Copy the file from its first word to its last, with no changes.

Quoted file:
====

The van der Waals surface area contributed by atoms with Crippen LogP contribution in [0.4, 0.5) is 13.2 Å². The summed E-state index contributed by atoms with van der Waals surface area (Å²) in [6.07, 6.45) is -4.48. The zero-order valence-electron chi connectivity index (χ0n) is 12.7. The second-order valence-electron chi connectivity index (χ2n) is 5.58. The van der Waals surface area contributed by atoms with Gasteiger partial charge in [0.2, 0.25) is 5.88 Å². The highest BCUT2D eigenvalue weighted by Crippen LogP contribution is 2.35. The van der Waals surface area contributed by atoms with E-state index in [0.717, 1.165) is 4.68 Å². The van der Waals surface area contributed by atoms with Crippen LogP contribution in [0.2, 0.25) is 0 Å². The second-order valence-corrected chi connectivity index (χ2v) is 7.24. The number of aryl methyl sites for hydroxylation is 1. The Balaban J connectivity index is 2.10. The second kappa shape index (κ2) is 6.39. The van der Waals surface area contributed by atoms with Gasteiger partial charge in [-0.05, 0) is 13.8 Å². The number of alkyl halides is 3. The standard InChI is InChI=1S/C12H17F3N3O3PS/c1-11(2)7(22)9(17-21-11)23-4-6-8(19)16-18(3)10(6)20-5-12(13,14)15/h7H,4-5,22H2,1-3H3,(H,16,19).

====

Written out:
The van der Waals surface area contributed by atoms with Crippen LogP contribution in [0.4, 0.5) is 13.2 Å². The summed E-state index contributed by atoms with van der Waals surface area (Å²) in [6.07, 6.45) is -4.48. The zero-order valence-electron chi connectivity index (χ0n) is 12.7. The second-order valence-electron chi connectivity index (χ2n) is 5.58. The van der Waals surface area contributed by atoms with Gasteiger partial charge in [0.2, 0.25) is 5.88 Å². The highest BCUT2D eigenvalue weighted by Crippen LogP contribution is 2.35. The van der Waals surface area contributed by atoms with E-state index in [0.717, 1.165) is 4.68 Å². The van der Waals surface area contributed by atoms with Crippen LogP contribution in [0.2, 0.25) is 0 Å². The second-order valence-corrected chi connectivity index (χ2v) is 7.24. The number of aryl methyl sites for hydroxylation is 1. The Balaban J connectivity index is 2.10. The second kappa shape index (κ2) is 6.39. The van der Waals surface area contributed by atoms with Gasteiger partial charge in [-0.05, 0) is 13.8 Å². The number of alkyl halides is 3. The standard InChI is InChI=1S/C12H17F3N3O3PS/c1-11(2)7(22)9(17-21-11)23-4-6-8(19)16-18(3)10(6)20-5-12(13,14)15/h7H,4-5,22H2,1-3H3,(H,16,19).